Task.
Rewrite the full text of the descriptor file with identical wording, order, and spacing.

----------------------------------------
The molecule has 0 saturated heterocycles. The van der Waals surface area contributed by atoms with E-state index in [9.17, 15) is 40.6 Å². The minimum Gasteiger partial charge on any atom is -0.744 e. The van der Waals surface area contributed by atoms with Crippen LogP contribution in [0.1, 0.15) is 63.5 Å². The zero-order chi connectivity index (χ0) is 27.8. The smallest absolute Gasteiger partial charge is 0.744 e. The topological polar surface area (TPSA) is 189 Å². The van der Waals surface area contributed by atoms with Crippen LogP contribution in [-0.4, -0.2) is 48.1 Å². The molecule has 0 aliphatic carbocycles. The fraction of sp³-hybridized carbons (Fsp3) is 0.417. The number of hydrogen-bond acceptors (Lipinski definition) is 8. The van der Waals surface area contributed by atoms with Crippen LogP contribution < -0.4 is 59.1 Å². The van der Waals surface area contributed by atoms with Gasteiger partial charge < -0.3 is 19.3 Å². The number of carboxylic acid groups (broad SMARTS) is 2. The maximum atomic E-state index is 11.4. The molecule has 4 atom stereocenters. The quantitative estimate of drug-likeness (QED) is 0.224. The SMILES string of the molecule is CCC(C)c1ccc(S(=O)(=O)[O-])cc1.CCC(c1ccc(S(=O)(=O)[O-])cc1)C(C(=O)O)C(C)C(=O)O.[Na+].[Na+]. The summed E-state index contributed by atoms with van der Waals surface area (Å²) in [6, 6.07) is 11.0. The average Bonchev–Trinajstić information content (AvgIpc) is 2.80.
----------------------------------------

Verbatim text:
The molecule has 0 saturated heterocycles. The van der Waals surface area contributed by atoms with E-state index in [9.17, 15) is 40.6 Å². The minimum Gasteiger partial charge on any atom is -0.744 e. The van der Waals surface area contributed by atoms with Crippen LogP contribution in [0.1, 0.15) is 63.5 Å². The zero-order chi connectivity index (χ0) is 27.8. The smallest absolute Gasteiger partial charge is 0.744 e. The topological polar surface area (TPSA) is 189 Å². The van der Waals surface area contributed by atoms with Crippen LogP contribution in [-0.4, -0.2) is 48.1 Å². The molecule has 0 aliphatic carbocycles. The fraction of sp³-hybridized carbons (Fsp3) is 0.417. The number of hydrogen-bond acceptors (Lipinski definition) is 8. The van der Waals surface area contributed by atoms with Crippen LogP contribution < -0.4 is 59.1 Å². The van der Waals surface area contributed by atoms with Gasteiger partial charge < -0.3 is 19.3 Å². The number of carboxylic acid groups (broad SMARTS) is 2. The maximum atomic E-state index is 11.4. The molecule has 4 atom stereocenters. The quantitative estimate of drug-likeness (QED) is 0.224. The SMILES string of the molecule is CCC(C)c1ccc(S(=O)(=O)[O-])cc1.CCC(c1ccc(S(=O)(=O)[O-])cc1)C(C(=O)O)C(C)C(=O)O.[Na+].[Na+]. The summed E-state index contributed by atoms with van der Waals surface area (Å²) in [6, 6.07) is 11.0. The average Bonchev–Trinajstić information content (AvgIpc) is 2.80.